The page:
One particular bête noire for me, and something that makes me feel uncomfortable and unbelonging, is marketing. Some professional marketing is better than others: I still mourn the absence of Peter Jackson’s Hobbit marketing schemes in my life. He made me glad to be spending the money. Other marketing is poor or erratic (Berlin Station), or just plain aggravating (Audible). I know that my frustration with it increases in direct relationship to the extent that it reveals its manipulative tendencies openly, or fails to give me content in return for attention. It’s much worse when it comes from inside the fandom. It’s a dilemma because some marketing fun, and because without marketing I wouldn’t know what is happening. But this blog has been way too much news and publicity lately.

The creative boost is still the most important consequence and I need to make more of it going forward

Richard Armitage, Audible interview, 2018, included to keep my mind on the present.

I have lunch with Obscura periodically, but we don’t often discuss Armitage or the fandom any more — we’ve got other common interests and concerns that occupy us more urgently. It occurred to me when I saw her this week that the thing I’d have said about the fandom (other than urging her to see Urban and the Shed Crew as quickly as possible) was that I need to focus less on the news, the marketing, and the gossip, and more on the writing and creativity and exploration end. I’ve been saying this to myself for quite a while. The current news situation always makes it easier to avoid doing my own work, drown myself in fanfic or read social media. The fog is lifting and the creativity paralysis is ending, in that I’m back to writing more spoofs again (this is something I tend to do when I’m angry about something), but I need to move back that next step and focus on doing the writing I want to be doing instead of the news cycle. I’ve said that to myself before but I really need to get on top of this. Daylight is burning.

~ by Servetus on April 25, 2018.

39 Responses to “Still true after 8 years (and a sixth): me + richard armitage”

  1. Lurk, lurk 🙂
    Alles Gute nachträglich zum Jahrestag für eine wahre Armitage-Veteranin
    Hat sich Porter tatsächlich ein Messer in den Poppes ……???? Dachte, das sei ein USB-Stick oder was ähnliches gewesen. Aber wenn es einer weiß, dann du……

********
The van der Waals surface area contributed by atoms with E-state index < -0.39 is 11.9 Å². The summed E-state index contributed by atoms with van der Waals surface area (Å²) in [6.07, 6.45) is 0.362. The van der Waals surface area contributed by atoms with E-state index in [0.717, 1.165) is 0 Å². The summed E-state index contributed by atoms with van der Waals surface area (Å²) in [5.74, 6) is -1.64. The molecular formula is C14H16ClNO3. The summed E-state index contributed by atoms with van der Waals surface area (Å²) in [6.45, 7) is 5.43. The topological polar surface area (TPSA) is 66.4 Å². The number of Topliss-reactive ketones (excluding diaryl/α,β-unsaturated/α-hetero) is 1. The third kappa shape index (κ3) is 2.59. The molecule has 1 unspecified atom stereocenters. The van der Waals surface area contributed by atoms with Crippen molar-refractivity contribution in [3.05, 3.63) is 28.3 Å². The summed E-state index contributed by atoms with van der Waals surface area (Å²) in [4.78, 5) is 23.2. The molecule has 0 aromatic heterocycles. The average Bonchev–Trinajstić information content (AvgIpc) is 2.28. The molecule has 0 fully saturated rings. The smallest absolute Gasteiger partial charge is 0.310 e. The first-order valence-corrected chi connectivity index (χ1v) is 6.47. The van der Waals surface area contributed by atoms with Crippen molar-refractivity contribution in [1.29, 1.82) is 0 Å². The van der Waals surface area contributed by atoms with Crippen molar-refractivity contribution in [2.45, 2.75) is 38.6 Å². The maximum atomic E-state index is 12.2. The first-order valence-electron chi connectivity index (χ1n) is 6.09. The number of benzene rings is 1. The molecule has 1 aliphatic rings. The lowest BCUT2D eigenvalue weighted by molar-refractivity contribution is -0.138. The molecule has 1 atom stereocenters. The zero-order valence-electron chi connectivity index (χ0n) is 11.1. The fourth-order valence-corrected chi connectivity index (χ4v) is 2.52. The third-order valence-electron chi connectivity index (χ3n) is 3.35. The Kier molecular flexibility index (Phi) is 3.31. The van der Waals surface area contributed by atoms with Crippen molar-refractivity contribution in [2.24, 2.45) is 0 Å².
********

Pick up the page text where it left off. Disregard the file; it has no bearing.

Liked by 1 person

    • Thank you! Yeah, it was a pen-knife (like a small Swiss knife). He uses it to get them out of the room they’re locked into in Strike Back 1.2 🙂


  2. I still read your blogs and am lurking in the background. I do find the fandom rather strange these days. Everything RA does is wonderful which I find somewhat annoying. I have stopped myself from ordering some of his book narrations as I’m not really interested in the Author or subject I.e Wanderlust.

    I tired of the same stuff being regurgitated over and over. Must say tho enjoyed the French interviews very much.
    Keep writing as I really enjoy your blog greatly.


    Liked by 1 person

  3. Congratulations on your blogiversary – even if late. I find it very reassuring that you are still enthusiastic, still curious, still blogging about Mr A. Sure, it wanes occasionally, but then the mojo comes back. Changes in the way news are distributed, have an influence on the contents of your blog, as does the way the fandom interacts among itself and with Mr A. And vice versa. But I am glad that you are a constant in this particular part of the blogging universe. You are still inspirational – the details you notice, the discussions you kick off. I hope you continue to find pleasure in this particular occupation.
    (And many thanks for the mention – too much credit!)

    Liked by 5 people

    • Thanks or the good wishes!

      I originally had a paragraph at the beginning about how so many things have changed but a few are still consistent (topos of my last lunch w/Obscura), but I took it out because it got so long. The interactions in the fandom are probably the thing that’s changed the most. And less Armitage tweeting is definitely good for my mojo 🙂


  4. You tend to write the spoofs when you are angry? That’s interesting! You are very funny when you are very angry!

    Liked by 1 person

  5. You have been a steady powerhouse of ideas for many years now; your blog has given me much pleasure and I have learned many things from you. I thank you so much for sharing, writing, musing, and creating interesting posts on obscure German foods and things like that! 😉